Many authors consider that the conservative approach is the best option in this particular group of patients14-17. In a retrospective cohort study carried out in Argentina on 93 patients > 75 years, Ferreyra et al. concluded that elderly patients have higher morbidity and mortality associated with surgery, and therefore it is necessary to select those who will undergo hernia repair. In that study, the cumulative incidence of complications of conservative management was 4 to 10 times higher than in other series, but it is not clear that the risk of incarceration outweighs the risk associated with surgery in these patients, thus a personalized assessment is required in each case.

The European Hernia Society reports increased morbidity and mortality in elderly patients undergoing elective hernia repair. In contrast, in a retrospective review of 19,683 patients > 65 years, Wu et al.18 reported that elective inguinal hernia repair is safe in most elderly patients, despite their associated comorbidities. In emergency surgery, mortality and complications increase dramatically, suggesting that elective surgery should be offered to this population. Pallati et al.19 conducted a review of 2377 patients > 80 years and reported that morbidity and mortality was increased in nonagenarians but not in octogenarians, and was also higher in emergency procedures, so it is necessary to electively repair inguinal hernias in this population.

Traditionally, elderly patients have been considered unsuitable for ambulatory surgery. However, there is evidence in the literature suggesting that even with ASA score grade 3, the risk of postoperative complications, adverse events, unanticipated admission or hospitalization is not greater in elderly patients. An Italian study by Palumbo et al.20, which compared 160 patients >80 and < 55 years undergoing ambulatory inguinal hernia repair, showed that there were no significant differences between the two groups, and that even surgery was better tolerated in the elderly group.

In our study we did not find any differences between the groups of patients analyzed in terms of postoperative morbidity and unanticipated admission. Of the total number of patients undergoing repair of a primary inguinal hernia, 203 patients who underwent laparoscopic surgery were excluded from the control group, which shows a selection in this group, and that those patients not suitable for the laparoscopic approach are more similar to the population of the study (> 80 years of age), since they have more comorbidities. For this reason, we did not find differences in the Charlson morbidity index. However, cardiovascular and respiratory diseases and other chronic diseases such as diabetes, hypertension, peripheral vascular disease and smoking habits should be carefully assessed, as they increase postoperative morbidity; thus, patients with these conditions should be excluded from MAS programs.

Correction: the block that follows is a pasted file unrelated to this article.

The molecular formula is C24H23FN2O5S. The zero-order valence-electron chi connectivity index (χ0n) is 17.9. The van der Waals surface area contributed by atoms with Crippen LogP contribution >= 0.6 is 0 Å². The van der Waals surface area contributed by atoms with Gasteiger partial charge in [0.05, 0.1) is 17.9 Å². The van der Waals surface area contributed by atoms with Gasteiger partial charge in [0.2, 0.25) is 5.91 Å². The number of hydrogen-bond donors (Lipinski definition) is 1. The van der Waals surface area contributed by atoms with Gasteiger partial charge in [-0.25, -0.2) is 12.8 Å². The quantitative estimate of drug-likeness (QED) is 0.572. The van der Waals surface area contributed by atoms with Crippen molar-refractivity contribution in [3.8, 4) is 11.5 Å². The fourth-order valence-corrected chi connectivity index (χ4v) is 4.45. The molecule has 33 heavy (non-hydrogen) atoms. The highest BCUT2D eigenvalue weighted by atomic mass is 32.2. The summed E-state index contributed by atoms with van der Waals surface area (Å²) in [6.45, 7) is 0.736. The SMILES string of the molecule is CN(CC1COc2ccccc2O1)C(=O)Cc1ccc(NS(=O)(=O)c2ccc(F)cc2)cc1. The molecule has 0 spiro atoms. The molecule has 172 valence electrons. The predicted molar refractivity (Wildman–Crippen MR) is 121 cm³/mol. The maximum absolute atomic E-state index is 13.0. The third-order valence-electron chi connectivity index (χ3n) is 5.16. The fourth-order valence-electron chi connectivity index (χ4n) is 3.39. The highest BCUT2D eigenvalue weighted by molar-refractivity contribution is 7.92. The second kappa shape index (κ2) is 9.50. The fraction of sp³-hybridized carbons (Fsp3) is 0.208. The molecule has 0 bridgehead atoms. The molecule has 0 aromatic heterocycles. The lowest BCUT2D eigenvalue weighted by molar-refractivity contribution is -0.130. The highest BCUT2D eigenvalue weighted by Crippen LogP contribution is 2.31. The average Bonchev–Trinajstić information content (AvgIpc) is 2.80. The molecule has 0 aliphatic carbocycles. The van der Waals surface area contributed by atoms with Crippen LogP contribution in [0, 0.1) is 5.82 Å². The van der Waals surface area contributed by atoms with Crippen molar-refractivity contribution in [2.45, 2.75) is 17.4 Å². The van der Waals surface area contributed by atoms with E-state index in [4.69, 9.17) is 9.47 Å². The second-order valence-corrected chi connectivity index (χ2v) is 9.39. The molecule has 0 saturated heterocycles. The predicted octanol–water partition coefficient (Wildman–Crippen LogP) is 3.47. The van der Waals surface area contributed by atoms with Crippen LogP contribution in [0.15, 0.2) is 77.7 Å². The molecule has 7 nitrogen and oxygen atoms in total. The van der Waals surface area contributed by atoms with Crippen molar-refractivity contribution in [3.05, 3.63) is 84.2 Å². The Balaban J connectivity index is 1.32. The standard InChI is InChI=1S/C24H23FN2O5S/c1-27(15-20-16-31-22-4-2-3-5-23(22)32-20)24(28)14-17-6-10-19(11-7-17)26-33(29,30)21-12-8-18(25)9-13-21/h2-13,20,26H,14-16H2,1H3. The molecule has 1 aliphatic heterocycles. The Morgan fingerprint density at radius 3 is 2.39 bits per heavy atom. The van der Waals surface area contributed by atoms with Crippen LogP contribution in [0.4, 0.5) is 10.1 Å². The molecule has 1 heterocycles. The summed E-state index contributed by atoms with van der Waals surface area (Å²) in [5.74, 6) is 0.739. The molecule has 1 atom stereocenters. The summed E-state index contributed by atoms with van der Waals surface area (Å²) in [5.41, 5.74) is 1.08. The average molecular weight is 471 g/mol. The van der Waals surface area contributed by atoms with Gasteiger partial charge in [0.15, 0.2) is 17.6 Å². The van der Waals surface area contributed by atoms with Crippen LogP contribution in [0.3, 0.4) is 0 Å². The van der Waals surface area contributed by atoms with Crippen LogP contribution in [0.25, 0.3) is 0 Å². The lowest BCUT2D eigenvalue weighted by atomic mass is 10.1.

According to Palumbo et al.20, the ASA score is not an obstacle for this modality of care, and patients with ASA grade 3 are also candidates for ambulatory surgery with no differences with the control group of young patients. In a case-control study conducted by Ansell et al.21 on 28,921 patients (3.1% with an ASA score grade 3) there were no significant differences between the groups in unanticipated admission and postoperative morbidity. In our study, the ASA score did not represent a predictive factor for admission to the MAS program; yet, as there were no patients with ASA grade 4 in our series, so they deserve a thorough analysis.

We did not observe significant differences in hospital length of stay between the two groups; therefore, ambulatory surgery is possible in all the patients. In addition, there were no differences in unanticipated admission or overall and age-adjusted postoperative morbidity.

In our experience, elderly patients > 80, when properly selected and treated, have good outcomes, which are similar to those obtained in younger patients.


Postoperative morbidity and unanticipated admission are similar to those of younger patients, in whom this modality is widely accepted.

Ambulatory surgery for open inguinal hernia repair in patients > 80 years is a safe and effective strategy.

Referencias bibliográficas /References

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Received: August 15, 2019; Accepted: February 26, 2020